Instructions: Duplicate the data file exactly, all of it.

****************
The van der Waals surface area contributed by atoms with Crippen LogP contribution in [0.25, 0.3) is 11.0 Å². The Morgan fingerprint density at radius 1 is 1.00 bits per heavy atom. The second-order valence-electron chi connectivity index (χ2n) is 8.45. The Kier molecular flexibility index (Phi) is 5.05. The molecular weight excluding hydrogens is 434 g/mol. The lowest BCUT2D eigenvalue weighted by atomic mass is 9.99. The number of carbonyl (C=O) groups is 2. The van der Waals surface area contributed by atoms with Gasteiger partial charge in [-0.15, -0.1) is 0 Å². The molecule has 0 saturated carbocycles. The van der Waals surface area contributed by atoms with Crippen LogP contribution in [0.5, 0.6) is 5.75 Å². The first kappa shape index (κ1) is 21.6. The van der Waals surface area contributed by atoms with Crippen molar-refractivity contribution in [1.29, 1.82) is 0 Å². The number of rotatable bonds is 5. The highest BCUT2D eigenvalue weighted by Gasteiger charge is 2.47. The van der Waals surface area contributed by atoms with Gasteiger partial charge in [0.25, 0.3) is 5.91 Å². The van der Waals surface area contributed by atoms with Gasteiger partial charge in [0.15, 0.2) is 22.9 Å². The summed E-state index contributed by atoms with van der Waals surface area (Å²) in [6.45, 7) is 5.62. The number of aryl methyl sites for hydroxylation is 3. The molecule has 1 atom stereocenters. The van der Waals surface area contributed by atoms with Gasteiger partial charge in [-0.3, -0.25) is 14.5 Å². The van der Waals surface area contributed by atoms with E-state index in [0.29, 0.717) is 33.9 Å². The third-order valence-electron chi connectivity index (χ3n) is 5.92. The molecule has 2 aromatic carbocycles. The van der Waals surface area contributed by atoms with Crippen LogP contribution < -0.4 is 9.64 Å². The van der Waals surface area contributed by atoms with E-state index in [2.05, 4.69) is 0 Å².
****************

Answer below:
The van der Waals surface area contributed by atoms with Crippen LogP contribution in [0.25, 0.3) is 11.0 Å². The Morgan fingerprint density at radius 1 is 1.00 bits per heavy atom. The second-order valence-electron chi connectivity index (χ2n) is 8.45. The Kier molecular flexibility index (Phi) is 5.05. The molecular weight excluding hydrogens is 434 g/mol. The lowest BCUT2D eigenvalue weighted by atomic mass is 9.99. The number of carbonyl (C=O) groups is 2. The van der Waals surface area contributed by atoms with Gasteiger partial charge in [-0.15, -0.1) is 0 Å². The molecule has 0 saturated carbocycles. The van der Waals surface area contributed by atoms with Crippen LogP contribution in [0.5, 0.6) is 5.75 Å². The first kappa shape index (κ1) is 21.6. The van der Waals surface area contributed by atoms with Crippen molar-refractivity contribution in [1.29, 1.82) is 0 Å². The number of rotatable bonds is 5. The highest BCUT2D eigenvalue weighted by Gasteiger charge is 2.47. The van der Waals surface area contributed by atoms with Gasteiger partial charge in [0.25, 0.3) is 5.91 Å². The van der Waals surface area contributed by atoms with Gasteiger partial charge in [0.15, 0.2) is 22.9 Å². The summed E-state index contributed by atoms with van der Waals surface area (Å²) in [6.45, 7) is 5.62. The number of aryl methyl sites for hydroxylation is 3. The molecule has 1 atom stereocenters. The van der Waals surface area contributed by atoms with Gasteiger partial charge in [-0.3, -0.25) is 14.5 Å². The van der Waals surface area contributed by atoms with E-state index in [0.29, 0.717) is 33.9 Å². The third-order valence-electron chi connectivity index (χ3n) is 5.92. The molecule has 2 aromatic carbocycles. The van der Waals surface area contributed by atoms with Crippen LogP contribution < -0.4 is 9.64 Å². The van der Waals surface area contributed by atoms with E-state index in [2.05, 4.69) is 0 Å².